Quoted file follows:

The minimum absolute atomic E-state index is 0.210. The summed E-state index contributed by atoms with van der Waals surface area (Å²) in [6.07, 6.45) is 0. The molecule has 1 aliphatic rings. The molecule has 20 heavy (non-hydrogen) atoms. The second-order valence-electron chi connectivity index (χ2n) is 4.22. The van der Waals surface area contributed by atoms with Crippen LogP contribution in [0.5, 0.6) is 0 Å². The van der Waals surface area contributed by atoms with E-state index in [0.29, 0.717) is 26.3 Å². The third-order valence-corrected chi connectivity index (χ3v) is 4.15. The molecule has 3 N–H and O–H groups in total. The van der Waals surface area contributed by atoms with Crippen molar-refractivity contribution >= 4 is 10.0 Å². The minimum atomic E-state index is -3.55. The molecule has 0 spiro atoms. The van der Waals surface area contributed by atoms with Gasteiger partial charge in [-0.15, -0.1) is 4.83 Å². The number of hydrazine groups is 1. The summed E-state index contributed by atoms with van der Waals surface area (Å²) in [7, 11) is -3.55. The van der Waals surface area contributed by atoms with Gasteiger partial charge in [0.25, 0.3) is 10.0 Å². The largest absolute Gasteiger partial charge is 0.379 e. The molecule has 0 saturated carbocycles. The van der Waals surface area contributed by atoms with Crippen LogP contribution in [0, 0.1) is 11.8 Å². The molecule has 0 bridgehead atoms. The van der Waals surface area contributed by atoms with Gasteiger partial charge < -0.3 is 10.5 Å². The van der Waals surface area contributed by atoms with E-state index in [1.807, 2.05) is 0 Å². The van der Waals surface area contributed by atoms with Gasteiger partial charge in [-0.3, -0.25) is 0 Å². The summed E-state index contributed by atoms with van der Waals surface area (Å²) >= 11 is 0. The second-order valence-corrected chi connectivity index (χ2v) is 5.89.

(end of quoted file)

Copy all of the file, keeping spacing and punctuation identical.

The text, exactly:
The minimum absolute atomic E-state index is 0.210. The summed E-state index contributed by atoms with van der Waals surface area (Å²) in [6.07, 6.45) is 0. The molecule has 1 aliphatic rings. The molecule has 20 heavy (non-hydrogen) atoms. The second-order valence-electron chi connectivity index (χ2n) is 4.22. The van der Waals surface area contributed by atoms with Crippen LogP contribution in [0.5, 0.6) is 0 Å². The van der Waals surface area contributed by atoms with E-state index in [0.29, 0.717) is 26.3 Å². The third-order valence-corrected chi connectivity index (χ3v) is 4.15. The molecule has 3 N–H and O–H groups in total. The van der Waals surface area contributed by atoms with Crippen molar-refractivity contribution >= 4 is 10.0 Å². The minimum atomic E-state index is -3.55. The molecule has 0 spiro atoms. The van der Waals surface area contributed by atoms with Gasteiger partial charge in [-0.15, -0.1) is 4.83 Å². The number of hydrazine groups is 1. The summed E-state index contributed by atoms with van der Waals surface area (Å²) in [7, 11) is -3.55. The van der Waals surface area contributed by atoms with Gasteiger partial charge in [0.25, 0.3) is 10.0 Å². The largest absolute Gasteiger partial charge is 0.379 e. The molecule has 0 saturated carbocycles. The van der Waals surface area contributed by atoms with Crippen LogP contribution in [0, 0.1) is 11.8 Å². The molecule has 0 bridgehead atoms. The van der Waals surface area contributed by atoms with Gasteiger partial charge < -0.3 is 10.5 Å². The van der Waals surface area contributed by atoms with E-state index in [1.807, 2.05) is 0 Å². The van der Waals surface area contributed by atoms with Gasteiger partial charge in [-0.3, -0.25) is 0 Å². The summed E-state index contributed by atoms with van der Waals surface area (Å²) >= 11 is 0. The second-order valence-corrected chi connectivity index (χ2v) is 5.89.